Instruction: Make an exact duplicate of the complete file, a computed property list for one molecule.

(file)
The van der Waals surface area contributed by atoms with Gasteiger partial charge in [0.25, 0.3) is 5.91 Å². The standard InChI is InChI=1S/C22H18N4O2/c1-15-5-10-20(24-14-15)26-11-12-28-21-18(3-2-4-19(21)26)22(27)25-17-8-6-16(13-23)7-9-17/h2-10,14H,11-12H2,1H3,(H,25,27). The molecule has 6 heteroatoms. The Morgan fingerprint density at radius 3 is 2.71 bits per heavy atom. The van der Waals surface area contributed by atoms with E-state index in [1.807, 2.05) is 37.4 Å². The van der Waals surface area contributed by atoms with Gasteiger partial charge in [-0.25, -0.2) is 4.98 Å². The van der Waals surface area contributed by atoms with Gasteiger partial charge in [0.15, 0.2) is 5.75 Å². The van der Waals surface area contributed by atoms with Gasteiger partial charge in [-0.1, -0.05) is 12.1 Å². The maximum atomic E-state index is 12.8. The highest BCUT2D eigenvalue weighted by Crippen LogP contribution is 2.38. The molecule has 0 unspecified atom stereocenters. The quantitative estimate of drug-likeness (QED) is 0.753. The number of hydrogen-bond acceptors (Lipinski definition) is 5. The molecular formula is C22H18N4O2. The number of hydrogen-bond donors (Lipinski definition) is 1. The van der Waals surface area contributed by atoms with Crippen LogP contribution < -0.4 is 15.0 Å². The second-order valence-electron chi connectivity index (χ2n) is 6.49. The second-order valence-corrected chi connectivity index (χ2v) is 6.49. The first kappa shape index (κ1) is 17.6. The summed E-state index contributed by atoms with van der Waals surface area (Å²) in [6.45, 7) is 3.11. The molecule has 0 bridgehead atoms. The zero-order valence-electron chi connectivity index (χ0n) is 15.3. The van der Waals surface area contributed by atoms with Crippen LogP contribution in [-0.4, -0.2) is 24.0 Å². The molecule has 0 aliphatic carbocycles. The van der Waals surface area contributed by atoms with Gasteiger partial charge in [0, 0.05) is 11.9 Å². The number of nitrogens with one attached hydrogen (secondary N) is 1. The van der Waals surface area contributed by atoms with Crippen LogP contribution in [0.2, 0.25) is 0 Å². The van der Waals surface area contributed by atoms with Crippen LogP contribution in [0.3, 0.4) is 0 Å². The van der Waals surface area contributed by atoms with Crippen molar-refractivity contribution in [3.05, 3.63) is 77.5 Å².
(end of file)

The van der Waals surface area contributed by atoms with Gasteiger partial charge in [0.25, 0.3) is 5.91 Å². The standard InChI is InChI=1S/C22H18N4O2/c1-15-5-10-20(24-14-15)26-11-12-28-21-18(3-2-4-19(21)26)22(27)25-17-8-6-16(13-23)7-9-17/h2-10,14H,11-12H2,1H3,(H,25,27). The molecule has 6 heteroatoms. The Morgan fingerprint density at radius 3 is 2.71 bits per heavy atom. The van der Waals surface area contributed by atoms with E-state index in [1.807, 2.05) is 37.4 Å². The van der Waals surface area contributed by atoms with Gasteiger partial charge in [-0.25, -0.2) is 4.98 Å². The van der Waals surface area contributed by atoms with Gasteiger partial charge in [0.15, 0.2) is 5.75 Å². The van der Waals surface area contributed by atoms with Gasteiger partial charge in [-0.1, -0.05) is 12.1 Å². The maximum atomic E-state index is 12.8. The highest BCUT2D eigenvalue weighted by Crippen LogP contribution is 2.38. The molecule has 0 unspecified atom stereocenters. The quantitative estimate of drug-likeness (QED) is 0.753. The number of hydrogen-bond acceptors (Lipinski definition) is 5. The molecular formula is C22H18N4O2. The number of hydrogen-bond donors (Lipinski definition) is 1. The van der Waals surface area contributed by atoms with Crippen LogP contribution < -0.4 is 15.0 Å². The second-order valence-electron chi connectivity index (χ2n) is 6.49. The second-order valence-corrected chi connectivity index (χ2v) is 6.49. The first kappa shape index (κ1) is 17.6. The summed E-state index contributed by atoms with van der Waals surface area (Å²) in [6.45, 7) is 3.11. The molecule has 0 bridgehead atoms. The zero-order valence-electron chi connectivity index (χ0n) is 15.3. The van der Waals surface area contributed by atoms with Crippen LogP contribution in [-0.4, -0.2) is 24.0 Å². The molecule has 0 aliphatic carbocycles. The van der Waals surface area contributed by atoms with Gasteiger partial charge in [0, 0.05) is 11.9 Å². The number of nitrogens with one attached hydrogen (secondary N) is 1. The van der Waals surface area contributed by atoms with Crippen LogP contribution in [0.2, 0.25) is 0 Å². The van der Waals surface area contributed by atoms with Crippen LogP contribution in [0.3, 0.4) is 0 Å². The van der Waals surface area contributed by atoms with Crippen molar-refractivity contribution in [3.05, 3.63) is 77.5 Å².